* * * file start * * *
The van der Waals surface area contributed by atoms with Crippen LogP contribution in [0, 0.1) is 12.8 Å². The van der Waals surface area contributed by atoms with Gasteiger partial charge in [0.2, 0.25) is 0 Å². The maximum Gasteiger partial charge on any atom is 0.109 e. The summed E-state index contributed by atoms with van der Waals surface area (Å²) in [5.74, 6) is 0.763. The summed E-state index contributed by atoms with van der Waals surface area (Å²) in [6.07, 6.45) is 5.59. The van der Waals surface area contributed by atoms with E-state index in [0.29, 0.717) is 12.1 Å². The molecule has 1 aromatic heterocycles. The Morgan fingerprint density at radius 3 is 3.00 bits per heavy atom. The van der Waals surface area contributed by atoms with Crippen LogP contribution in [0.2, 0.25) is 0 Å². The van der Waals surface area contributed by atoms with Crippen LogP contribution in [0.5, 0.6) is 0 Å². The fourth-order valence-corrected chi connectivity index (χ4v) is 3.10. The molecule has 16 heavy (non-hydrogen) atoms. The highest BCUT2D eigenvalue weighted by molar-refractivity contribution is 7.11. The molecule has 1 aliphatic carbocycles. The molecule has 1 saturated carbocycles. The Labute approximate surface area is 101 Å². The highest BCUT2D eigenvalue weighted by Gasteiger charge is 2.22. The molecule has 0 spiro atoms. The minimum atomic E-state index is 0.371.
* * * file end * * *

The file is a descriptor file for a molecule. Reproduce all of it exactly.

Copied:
The van der Waals surface area contributed by atoms with Crippen LogP contribution in [0, 0.1) is 12.8 Å². The van der Waals surface area contributed by atoms with Gasteiger partial charge in [0.2, 0.25) is 0 Å². The maximum Gasteiger partial charge on any atom is 0.109 e. The summed E-state index contributed by atoms with van der Waals surface area (Å²) in [5.74, 6) is 0.763. The summed E-state index contributed by atoms with van der Waals surface area (Å²) in [6.07, 6.45) is 5.59. The van der Waals surface area contributed by atoms with E-state index in [0.29, 0.717) is 12.1 Å². The molecule has 1 aromatic heterocycles. The Morgan fingerprint density at radius 3 is 3.00 bits per heavy atom. The van der Waals surface area contributed by atoms with Crippen LogP contribution in [0.2, 0.25) is 0 Å². The van der Waals surface area contributed by atoms with Crippen LogP contribution in [0.5, 0.6) is 0 Å². The fourth-order valence-corrected chi connectivity index (χ4v) is 3.10. The molecule has 16 heavy (non-hydrogen) atoms. The highest BCUT2D eigenvalue weighted by molar-refractivity contribution is 7.11. The molecule has 1 aliphatic carbocycles. The molecule has 1 saturated carbocycles. The Labute approximate surface area is 101 Å². The highest BCUT2D eigenvalue weighted by Gasteiger charge is 2.22. The molecule has 0 spiro atoms. The minimum atomic E-state index is 0.371.